At What Risk?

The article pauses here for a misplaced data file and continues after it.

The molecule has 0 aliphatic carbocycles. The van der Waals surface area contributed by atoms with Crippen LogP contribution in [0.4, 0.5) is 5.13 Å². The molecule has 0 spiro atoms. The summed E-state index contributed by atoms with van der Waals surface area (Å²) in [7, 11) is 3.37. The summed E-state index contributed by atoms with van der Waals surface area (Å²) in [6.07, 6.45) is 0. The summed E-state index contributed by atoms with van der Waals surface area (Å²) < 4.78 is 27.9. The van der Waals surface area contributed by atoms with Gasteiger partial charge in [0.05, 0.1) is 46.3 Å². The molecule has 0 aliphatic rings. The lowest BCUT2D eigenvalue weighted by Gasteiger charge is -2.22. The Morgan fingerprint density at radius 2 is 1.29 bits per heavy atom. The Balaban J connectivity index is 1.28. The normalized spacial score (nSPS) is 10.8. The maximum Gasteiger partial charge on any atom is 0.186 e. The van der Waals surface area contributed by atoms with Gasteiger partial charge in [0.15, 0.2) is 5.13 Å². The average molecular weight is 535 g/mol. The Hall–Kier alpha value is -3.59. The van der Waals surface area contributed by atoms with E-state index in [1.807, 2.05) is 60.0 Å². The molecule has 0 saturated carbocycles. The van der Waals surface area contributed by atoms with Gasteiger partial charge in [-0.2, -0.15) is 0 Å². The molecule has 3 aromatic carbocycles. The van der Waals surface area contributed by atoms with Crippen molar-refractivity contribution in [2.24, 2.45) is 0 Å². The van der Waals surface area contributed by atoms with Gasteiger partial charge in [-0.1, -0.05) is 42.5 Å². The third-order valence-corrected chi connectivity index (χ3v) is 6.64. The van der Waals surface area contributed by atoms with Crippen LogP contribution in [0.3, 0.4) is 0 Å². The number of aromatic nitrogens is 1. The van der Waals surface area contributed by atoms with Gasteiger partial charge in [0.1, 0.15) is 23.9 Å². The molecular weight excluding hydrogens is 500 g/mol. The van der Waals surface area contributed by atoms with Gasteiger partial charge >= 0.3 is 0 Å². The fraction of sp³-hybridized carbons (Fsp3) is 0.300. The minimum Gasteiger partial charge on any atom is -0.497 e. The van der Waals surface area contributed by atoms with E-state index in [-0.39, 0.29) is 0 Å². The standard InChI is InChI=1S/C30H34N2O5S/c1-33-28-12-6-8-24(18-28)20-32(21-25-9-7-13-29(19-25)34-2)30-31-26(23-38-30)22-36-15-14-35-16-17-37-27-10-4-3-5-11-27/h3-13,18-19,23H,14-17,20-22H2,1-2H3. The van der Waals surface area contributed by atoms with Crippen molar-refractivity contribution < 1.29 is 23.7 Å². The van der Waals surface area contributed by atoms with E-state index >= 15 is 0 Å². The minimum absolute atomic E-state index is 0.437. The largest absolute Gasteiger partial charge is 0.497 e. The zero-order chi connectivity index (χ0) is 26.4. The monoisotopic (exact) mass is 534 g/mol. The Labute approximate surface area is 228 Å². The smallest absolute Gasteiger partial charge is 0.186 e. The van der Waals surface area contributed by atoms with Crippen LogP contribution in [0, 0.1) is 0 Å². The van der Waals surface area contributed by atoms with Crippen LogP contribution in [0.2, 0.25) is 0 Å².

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Smith said the nighttime toe-in maneuver was too risky. "I would not have allowed our pilots to do that mission," he said. Korhdt heard about the missing kids on the 11 p.m. TV news and called Gunsauls, who met him at the airport. Their Bell 407 helicopter has both night-vision equipment and forward looking infrared equipment (the sheriff's choppers have neither). They first found the searchers and then "just followed the natural lay of the land" trying to put themselves in the children's place in terms of choosing a route. They spotted the pair glowing brightly in their night-vision goggles against the dull background of the hillside and went to work. Pete Cunha, a local California Highway Patrol pilot contacted by the newspaper, also said rescuers should have left the task to experts. "It's not a game for amateurs," said Cunha. CHP has a couple of night-capable Eurocopter 305s but won't fly them in rough terrain at night. He said the authorities have to keep control of these types of operations (even if they can't or won't participate in them). "If we allowed this kind of thing to continue, for instance, could you imagine the onslaught of good-minded people wanting to become involved in uncontrolled situations?" he said, likening the incident to volunteers with hunting rifles showing up at a police standoff wanting to help. "We simply could not have that."